The top velocity that I saw from Xavier Phlipot was 78 miles per hour. At one point I saw him throw a curve at a critical point of the fifth inning to record an out, that touched…58!
One-pitch, two-pitch, and three-pitch outs were coming in rapid succession from both Phlipot and Delzeith, but I’m sure that books slammed shut and guns were turned off up there in the stands, while those same sets of eyes watched in admiration, mesmerized by the time-honored words of thousands of baseball notables, like:
“I could throw harder if I wanted to, but why try?” – Atlanta Braves hall of famer, Greg Maddux
“I became a good pitcher when I learned to command the fastball and change speeds.” – Dodgers hall of famer, Sandy Koufax
“The secret to hitting is timing, and the secret to pitching is to upset that timing.” – Red Sox hall of famer Ted Williams, acknowledged as the best hitter in the history of baseball.
I didn’t get to talk with Devin Delzeith afterwards…after the single poked off the end of the bat by (who else?) Xavier Phlipot cost him that one game, and the irony that will outlive the actual outcome. There was a maelstrom of activity on the field to get ready for the next game and the teams scattered in the confusion of celebration on the Russia side…and dejection on the St. Henry side. But I know from previous conversations with the ‘Skins junior just what he would have said.
“I was just trying to compete,” he would have started. “Wanted to give my team a chance…and use the gloves behind me because I trust my teammates.”
Exactly what Maddux would have said.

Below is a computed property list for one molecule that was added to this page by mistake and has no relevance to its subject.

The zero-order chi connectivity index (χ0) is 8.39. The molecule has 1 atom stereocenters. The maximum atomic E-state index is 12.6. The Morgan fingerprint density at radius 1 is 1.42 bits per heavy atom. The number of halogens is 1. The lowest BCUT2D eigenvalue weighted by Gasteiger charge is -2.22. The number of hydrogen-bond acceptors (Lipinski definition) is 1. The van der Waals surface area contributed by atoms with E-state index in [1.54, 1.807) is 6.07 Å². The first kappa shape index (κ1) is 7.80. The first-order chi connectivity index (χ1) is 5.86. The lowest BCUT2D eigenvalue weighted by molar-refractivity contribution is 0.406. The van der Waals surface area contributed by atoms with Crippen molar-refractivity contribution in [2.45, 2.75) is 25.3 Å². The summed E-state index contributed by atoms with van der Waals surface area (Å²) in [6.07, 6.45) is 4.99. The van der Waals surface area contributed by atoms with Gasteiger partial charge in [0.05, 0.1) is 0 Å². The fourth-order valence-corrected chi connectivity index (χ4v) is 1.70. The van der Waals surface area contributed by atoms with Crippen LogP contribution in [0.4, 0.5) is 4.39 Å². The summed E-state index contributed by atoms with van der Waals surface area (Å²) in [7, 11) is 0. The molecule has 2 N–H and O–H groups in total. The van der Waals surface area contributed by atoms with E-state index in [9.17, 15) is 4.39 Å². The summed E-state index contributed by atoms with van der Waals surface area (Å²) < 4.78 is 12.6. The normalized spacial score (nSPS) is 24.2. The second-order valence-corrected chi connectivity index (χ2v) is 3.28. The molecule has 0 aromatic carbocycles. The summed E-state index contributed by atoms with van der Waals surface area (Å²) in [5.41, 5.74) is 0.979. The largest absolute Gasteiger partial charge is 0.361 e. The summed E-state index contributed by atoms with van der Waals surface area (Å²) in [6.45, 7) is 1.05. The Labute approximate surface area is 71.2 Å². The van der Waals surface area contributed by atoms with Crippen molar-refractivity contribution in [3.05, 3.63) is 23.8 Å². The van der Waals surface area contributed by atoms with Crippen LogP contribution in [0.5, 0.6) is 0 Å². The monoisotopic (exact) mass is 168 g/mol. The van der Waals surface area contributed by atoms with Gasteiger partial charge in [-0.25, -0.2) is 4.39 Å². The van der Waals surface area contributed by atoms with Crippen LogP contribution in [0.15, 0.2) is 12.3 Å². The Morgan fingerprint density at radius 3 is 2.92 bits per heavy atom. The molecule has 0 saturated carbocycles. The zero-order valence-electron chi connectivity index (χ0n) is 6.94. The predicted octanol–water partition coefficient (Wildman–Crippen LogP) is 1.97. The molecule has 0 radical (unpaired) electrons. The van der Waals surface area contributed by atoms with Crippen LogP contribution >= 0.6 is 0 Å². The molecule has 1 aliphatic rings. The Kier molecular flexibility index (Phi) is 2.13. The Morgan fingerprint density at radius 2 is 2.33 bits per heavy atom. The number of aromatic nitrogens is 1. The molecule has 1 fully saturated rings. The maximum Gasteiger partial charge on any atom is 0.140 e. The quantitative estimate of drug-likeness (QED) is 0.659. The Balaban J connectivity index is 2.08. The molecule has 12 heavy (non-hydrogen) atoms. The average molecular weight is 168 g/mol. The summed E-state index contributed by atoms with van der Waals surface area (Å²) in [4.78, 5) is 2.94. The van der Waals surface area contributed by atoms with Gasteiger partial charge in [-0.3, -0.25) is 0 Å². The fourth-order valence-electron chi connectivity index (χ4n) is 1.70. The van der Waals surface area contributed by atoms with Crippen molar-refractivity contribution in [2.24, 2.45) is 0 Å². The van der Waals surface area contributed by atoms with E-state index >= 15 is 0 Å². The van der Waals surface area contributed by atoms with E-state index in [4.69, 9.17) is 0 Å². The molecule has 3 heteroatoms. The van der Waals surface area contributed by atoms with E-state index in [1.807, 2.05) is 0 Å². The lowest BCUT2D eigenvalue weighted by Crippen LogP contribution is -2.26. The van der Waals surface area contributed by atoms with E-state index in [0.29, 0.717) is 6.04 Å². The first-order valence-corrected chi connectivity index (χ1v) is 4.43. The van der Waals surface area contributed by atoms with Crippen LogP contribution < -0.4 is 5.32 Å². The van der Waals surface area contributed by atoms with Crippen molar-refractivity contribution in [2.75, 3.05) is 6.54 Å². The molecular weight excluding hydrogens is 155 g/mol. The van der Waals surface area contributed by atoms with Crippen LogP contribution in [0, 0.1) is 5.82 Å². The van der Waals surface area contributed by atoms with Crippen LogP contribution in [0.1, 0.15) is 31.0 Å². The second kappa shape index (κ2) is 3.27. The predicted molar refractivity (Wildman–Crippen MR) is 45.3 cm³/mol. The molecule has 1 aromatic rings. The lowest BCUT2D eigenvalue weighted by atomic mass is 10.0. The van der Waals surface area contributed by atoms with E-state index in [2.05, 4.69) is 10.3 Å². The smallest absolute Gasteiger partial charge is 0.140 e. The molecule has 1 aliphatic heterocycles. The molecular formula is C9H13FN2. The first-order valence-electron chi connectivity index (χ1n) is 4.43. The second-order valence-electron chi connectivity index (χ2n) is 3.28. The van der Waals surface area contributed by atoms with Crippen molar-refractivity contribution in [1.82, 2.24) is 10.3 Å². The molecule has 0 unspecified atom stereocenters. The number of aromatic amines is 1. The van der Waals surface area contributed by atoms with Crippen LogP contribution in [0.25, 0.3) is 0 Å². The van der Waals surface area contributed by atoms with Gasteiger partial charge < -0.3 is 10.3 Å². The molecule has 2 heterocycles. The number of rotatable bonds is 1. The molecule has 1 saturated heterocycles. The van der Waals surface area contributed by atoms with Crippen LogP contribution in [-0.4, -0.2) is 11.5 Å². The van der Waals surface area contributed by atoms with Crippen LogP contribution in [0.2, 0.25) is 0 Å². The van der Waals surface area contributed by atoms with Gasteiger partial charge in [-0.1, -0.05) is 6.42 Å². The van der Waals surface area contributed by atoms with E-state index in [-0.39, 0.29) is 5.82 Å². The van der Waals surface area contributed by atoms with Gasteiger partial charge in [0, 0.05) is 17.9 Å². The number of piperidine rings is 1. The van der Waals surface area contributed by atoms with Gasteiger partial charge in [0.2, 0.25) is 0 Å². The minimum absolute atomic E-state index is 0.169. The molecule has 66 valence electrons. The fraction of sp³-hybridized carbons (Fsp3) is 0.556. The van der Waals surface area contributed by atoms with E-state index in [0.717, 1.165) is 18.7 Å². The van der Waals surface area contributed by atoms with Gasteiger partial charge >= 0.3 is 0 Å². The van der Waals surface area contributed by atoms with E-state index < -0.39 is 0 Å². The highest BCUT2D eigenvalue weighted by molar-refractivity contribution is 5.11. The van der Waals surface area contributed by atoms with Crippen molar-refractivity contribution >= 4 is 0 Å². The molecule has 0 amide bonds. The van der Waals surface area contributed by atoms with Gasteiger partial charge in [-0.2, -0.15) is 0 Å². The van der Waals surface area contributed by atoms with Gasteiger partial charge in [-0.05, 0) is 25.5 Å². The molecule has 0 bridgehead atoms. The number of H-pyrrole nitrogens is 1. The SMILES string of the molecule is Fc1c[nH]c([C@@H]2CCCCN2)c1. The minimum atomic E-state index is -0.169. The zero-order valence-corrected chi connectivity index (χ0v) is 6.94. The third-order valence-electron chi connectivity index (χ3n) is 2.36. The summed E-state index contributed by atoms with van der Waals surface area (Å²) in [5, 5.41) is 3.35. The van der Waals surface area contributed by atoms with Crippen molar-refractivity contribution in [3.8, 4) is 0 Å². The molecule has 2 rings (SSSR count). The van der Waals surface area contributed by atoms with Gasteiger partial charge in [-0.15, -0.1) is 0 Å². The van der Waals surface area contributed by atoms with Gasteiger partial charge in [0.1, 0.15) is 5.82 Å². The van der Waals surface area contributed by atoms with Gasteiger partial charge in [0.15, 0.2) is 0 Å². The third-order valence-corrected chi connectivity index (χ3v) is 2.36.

Want more proof of his conviction? Teammate Hayden Boeckman, a fellow junior who will return in 2024, recorded six putouts in the centerfield, ranging from left-center to right-center to run down hard hit balls late in the game, when outs came with even greater magnitude.
Delzeith’s coach, Mike Gast, would probably have said: “We trusted that Devin would pitch that way. He’s pitched that way all season…some days better than others…but he always gives us a chance. It’s too bad someone had to lose.”
In a very few words, what Russia’s Xavier Phlipot said, following the game: “I knew that we were both having a good game,” he said. “Hats off to him (Delzeith). He pitched a heckuva’ game and we knew coming in that he was going to mix it up and throw a lot of strikes. I was just trying to throw strikes, upset some timing, and get them out on the front foot.”
In my laptop bag I carry a book of notes from years and games past that I add to periodically, and I was reminded of a game from about 2009, in one of final years the tournament was hosted at old Cooper Stadium. In a Division II semi-final game, Walsh Jesuit’s Tyler Skulina hooked up with a DeSales lefthander named Thomas Gillette in another epic that ended just like Thursday’s game with Russia and St. Henry. Skulina would win that game, I think 1-0, to pitch Walsh on to one of its frequent championship appearances.
Skulina would later be drafted by the Oakland Athletics, and Gillette would go on to pitch at the University if Cincinnati.
“As good as it gets from two high school pitchers,” I noted then.
Yesterday, I wrote, “As good as I’ve ever seen in high school baseball.”
It was no cliche’. Good pitching will beat good hitting every time…and vice-versa!